A La Carter

Oink Naturel: The Real Way To Raise Pigs And Eat Pork

Sylvia Carter

May 15, 2002

Pork just doesn't taste as good as it used to.

The other day, I had some bacon that tasted the way bacon once did, and the way it could taste again. I ate it at the new Manhattan barbecue restaurant, Blue Smoke, at a breakfast sponsored by the Animal Welfare Institute to brief the press on its standards for humane pig husbandry.

This flavorful bacon was tucked inside a bun along with eggs and a sprinkling of barbecue "magic dust" seasoning. These breakfast sandwiches were so irresistible that a reporter from Nation's Restaurant News was heard to say, between mouthfuls, "I could eat about four of these."

He didn't eat four, or at least I didn't see him do it, but I confess that I grabbed a second sandwich for the road.

Before I tell you what made that bacon so delicious, permit me to digress.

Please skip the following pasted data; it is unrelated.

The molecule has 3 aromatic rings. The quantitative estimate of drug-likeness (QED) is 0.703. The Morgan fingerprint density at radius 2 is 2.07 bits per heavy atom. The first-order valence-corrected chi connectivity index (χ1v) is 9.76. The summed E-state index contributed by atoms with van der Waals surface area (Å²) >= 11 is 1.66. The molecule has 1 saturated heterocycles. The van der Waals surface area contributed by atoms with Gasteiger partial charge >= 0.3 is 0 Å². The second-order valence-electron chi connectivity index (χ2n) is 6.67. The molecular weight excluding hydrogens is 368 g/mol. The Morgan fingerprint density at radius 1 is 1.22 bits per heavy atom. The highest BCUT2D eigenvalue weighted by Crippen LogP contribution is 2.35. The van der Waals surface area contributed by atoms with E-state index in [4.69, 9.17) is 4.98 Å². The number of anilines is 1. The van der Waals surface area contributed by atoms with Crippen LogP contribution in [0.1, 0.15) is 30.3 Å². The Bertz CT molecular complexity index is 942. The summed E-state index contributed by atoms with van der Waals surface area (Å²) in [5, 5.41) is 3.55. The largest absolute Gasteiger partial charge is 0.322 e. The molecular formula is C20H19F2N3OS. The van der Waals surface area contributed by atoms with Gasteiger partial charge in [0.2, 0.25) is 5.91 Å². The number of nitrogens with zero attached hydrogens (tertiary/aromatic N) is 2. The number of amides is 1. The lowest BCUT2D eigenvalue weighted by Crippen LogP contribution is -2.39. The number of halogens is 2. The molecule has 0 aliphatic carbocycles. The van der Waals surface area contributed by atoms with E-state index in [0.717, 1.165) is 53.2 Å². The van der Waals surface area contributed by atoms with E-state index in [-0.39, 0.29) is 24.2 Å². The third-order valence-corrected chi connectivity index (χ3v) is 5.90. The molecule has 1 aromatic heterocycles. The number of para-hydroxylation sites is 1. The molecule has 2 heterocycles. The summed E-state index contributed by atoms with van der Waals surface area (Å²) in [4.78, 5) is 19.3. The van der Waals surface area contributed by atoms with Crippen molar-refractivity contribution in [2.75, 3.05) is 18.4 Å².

As a farmer's daughter, I grew up eating beef my family raised, and pork my cousin raised and bartered to us. He and his family stayed up all night with the animals sometimes when they were giving birth to piglets. We knew what the animals were eating, and it wasn't antibiotics, growth hormones or ground-up animal carcasses.

They ate grass, corn, soy beans, wheat and such hay makers as alfalfa, sweet clover and lespedeza. If my uncle gave me a runt piglet to raise, as he did once or twice, I knew exactly what the pig ate, because I carried buckets of "slop" to it: melon rinds, potato peelings, cobs from roasting ears and other scrumptious leavings of "people food."